The Book of James was written from a pastors perspective and it focuses more on ethics than any other book of the New Testament. The letter contains teachings based on the law as understood through the life and teachings of Jesus. James also reflects Jesus’ own teachings, especially as recorded in the sermon on the Mount and the sermon on the plain. Many scholars believe Jesus’s half brother James wrote this letter. James was the leader of the church in Jerusalem. This letter lacks any personal greetings to individuals and is addressed to the twelve tribes of the diaspora. The diaspora is the Jewish people living outside Israel. This was probably a circular letter intended for Jewish believers throughout the Roman world. James’ purpose was to encourage his readers who were not only scattered but also largely poor and oppressed. James writes with a very strong moral tone, filled with exhortations to live in a pious and upright manner. Here are some themes to look for as you read. First of all, genuine faith. James’s statement that a person is justified by what he does and not by faith alone does not contradict Paul’s teaching that salvation is based solely in faith. A faith that knows for certain that God exists but fails to trust Him or to manifest itself in a transformed life is not faith at all. Second is good deeds. “Deeds” in the Book of James is another term for fruit. These are acts of Christian love that inevitably accompany a genuine faith. Third comes genuine wisdom. James contrasted two kinds of wisdom. False wisdom produces envy and selfish ambition where as genuine wisdom results in humility, deeds of mercy and righteousness conduct. Wisdom helps Christians control their speech and promotes peace, consideration, submission, mercy, good deeds, impartiality, and sincerity.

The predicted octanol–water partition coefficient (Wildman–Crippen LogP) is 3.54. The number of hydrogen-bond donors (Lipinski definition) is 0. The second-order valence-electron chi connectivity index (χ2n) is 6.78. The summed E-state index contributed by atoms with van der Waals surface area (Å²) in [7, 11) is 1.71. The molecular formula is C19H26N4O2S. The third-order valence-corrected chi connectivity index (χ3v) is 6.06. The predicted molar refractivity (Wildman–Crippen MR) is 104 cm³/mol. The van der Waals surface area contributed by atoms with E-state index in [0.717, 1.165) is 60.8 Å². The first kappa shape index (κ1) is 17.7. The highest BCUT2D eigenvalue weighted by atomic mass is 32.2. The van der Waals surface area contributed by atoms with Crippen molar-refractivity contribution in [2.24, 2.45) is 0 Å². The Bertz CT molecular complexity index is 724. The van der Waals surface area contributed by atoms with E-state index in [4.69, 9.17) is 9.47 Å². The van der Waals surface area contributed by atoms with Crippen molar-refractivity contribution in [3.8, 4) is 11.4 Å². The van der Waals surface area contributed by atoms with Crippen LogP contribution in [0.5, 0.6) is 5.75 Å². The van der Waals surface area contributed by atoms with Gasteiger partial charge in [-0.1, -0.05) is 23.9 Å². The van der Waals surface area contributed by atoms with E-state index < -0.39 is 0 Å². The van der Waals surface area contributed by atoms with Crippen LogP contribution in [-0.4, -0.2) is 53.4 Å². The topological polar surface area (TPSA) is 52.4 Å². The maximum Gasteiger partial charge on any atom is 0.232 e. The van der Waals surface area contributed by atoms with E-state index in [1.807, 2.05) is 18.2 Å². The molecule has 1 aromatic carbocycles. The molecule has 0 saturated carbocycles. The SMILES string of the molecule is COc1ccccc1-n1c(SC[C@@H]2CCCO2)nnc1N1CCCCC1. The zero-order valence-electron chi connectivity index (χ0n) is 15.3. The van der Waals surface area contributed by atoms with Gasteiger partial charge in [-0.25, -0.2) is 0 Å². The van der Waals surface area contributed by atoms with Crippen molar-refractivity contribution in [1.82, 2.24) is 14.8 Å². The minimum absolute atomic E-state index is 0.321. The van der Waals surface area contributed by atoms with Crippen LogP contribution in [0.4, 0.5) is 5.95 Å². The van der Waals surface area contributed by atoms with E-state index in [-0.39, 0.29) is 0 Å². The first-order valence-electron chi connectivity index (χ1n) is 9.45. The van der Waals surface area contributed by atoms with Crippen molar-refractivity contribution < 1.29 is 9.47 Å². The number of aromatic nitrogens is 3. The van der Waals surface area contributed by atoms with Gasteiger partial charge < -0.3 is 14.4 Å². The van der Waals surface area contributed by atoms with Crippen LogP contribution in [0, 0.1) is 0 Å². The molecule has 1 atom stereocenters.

By identifying his readers as the twelve tribes James reaffirms Christianity’s continuity with Israel’s heritage. The exile had dispersed the twelve tribes but Jewish interpreters looked forward to God reuniting them. Christ has spiritually brought an end to Israel’s exile and reunited the tribes. James begins his book by teaching about faith and endurance. This will be a recurring theme throughout the book. Failure to endure is to wander from the truth and that requires being saved from death. Wisdom is also a recurring theme. There were many trials in the first century for the new church and the people were tested. This is the same word that is used for making sure coins were genuine. The aim of testing was not to destroy but to purge and refine. If a believer endures a trial they will be perfect, meaning they have reached the end and they are complete. The wisdom God gives is not necessarily information on how to get out of trouble but instead insight on how to learn from one’s difficulties. It is also not info about how to avoid times of testing but instead a new perspective on trials. The wisdom of God begins with a genuine reverence for the Almighty and a steadfast confidence that God controls all circumstances, guiding them to His good purposes. The person who doubts is one whose loyalty is divided between God and the world. They are literally double minded. James emphasized the need for confidence in God alone. Poverty and wealth are also a recurring theme. James does not promise material wealth to the righteous poor but instead he announces a future reversal in heaven. In the New Testament boasting is usually viewed negatively but here it means boasting about what God has done. James uses irony to describe the wealthy who boast and their fate when they elevate themselves above the poor and vulnerable people.